The grantee shall maintain adequate records and accounts to assure that grant funds are used for authorized purposes.
FY 07 $41,925,672; FY 08 $44,223,026; and FY 09 est 38,727,000. Program is still aniticpated to go to the Department of Commerce but is continued to be funded.
Range and Average of Financial Assistance
$25,000 to $500,000. Average: $96,668.
Regulations, Guidelines, and Literature
7 CFR 1942, Subpart G.
Regional or Local Office
Consult your telephone directory for RD local office number. If no listing, get in touch with appropriate Rural Development State Office listed in Appendix IV of the Catalog.
Director, Specialty Lenders Division, Rural Business-Cooperative Service, Department of Agriculture, Washington, DC 20250-3222. Telephone: (202) 720-1400. Use the same number for FTS.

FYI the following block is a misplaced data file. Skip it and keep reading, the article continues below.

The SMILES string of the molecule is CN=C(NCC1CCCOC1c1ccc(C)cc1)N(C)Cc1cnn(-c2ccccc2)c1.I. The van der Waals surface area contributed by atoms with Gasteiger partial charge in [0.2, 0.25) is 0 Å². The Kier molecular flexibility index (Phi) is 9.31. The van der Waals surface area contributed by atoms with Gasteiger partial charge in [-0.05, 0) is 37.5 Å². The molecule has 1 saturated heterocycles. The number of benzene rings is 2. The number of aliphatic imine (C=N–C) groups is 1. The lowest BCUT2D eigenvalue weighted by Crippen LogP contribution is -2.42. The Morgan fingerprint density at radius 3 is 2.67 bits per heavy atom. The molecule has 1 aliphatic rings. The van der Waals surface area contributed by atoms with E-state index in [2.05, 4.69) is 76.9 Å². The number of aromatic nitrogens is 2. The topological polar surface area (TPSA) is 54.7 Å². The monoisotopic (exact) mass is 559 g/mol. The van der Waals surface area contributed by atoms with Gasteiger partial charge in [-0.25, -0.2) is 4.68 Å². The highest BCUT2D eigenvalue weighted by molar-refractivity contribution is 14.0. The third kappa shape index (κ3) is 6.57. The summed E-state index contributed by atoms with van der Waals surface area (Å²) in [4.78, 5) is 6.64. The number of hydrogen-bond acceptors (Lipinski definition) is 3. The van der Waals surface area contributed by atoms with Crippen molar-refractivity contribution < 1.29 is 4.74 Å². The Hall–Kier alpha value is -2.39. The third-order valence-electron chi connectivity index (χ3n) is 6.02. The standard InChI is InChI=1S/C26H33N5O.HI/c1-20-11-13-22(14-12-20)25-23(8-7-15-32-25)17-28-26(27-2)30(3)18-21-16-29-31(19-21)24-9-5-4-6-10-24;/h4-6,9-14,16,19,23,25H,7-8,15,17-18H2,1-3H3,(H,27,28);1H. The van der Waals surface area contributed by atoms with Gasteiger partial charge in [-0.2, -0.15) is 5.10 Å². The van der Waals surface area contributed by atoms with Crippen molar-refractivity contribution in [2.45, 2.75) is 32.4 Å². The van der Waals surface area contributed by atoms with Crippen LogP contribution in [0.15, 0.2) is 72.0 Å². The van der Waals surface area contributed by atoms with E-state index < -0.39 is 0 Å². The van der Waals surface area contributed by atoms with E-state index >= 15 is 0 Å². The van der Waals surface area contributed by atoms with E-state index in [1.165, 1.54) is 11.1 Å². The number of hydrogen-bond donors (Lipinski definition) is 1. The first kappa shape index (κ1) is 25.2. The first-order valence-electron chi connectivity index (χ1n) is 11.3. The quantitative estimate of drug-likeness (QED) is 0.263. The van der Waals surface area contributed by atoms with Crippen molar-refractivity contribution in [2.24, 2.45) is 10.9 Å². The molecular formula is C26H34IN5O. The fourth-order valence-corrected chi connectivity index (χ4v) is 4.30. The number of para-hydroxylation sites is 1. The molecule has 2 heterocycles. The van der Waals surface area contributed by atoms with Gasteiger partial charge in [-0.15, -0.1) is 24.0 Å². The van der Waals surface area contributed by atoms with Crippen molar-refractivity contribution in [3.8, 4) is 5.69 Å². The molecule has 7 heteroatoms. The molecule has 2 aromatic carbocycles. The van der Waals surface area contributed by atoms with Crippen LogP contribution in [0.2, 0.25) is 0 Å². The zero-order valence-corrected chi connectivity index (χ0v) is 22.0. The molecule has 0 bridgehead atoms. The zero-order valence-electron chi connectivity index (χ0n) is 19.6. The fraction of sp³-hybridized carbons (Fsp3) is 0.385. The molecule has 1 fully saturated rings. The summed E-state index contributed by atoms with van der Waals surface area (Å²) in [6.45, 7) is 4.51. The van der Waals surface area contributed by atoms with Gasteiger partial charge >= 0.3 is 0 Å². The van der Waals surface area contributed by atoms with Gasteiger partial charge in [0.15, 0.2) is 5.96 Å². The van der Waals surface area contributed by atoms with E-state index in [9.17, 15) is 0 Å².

Criteria for Selecting Proposals
Projects selected for funding should, as much as practical, adhere to the following priorities: (1) Projects which will be located in communities having a large portion of their population with low incomes; (2) projects which will save existing jobs; (3) projects which will create jobs; and (4) projects located in areas with high unemployment rate.
“TEO” and co-founder of Honest Tea, Seth Goldman, talks about living in a shade of grey – businesses wouldn’t exist without its consumers. As he said, “There are current issues we deal with, and even if we solve one of those issues, we should be moving on to the next one. As long as we are a consumer-based economy, there’s no way around it. No way to totally lose that area of grey.”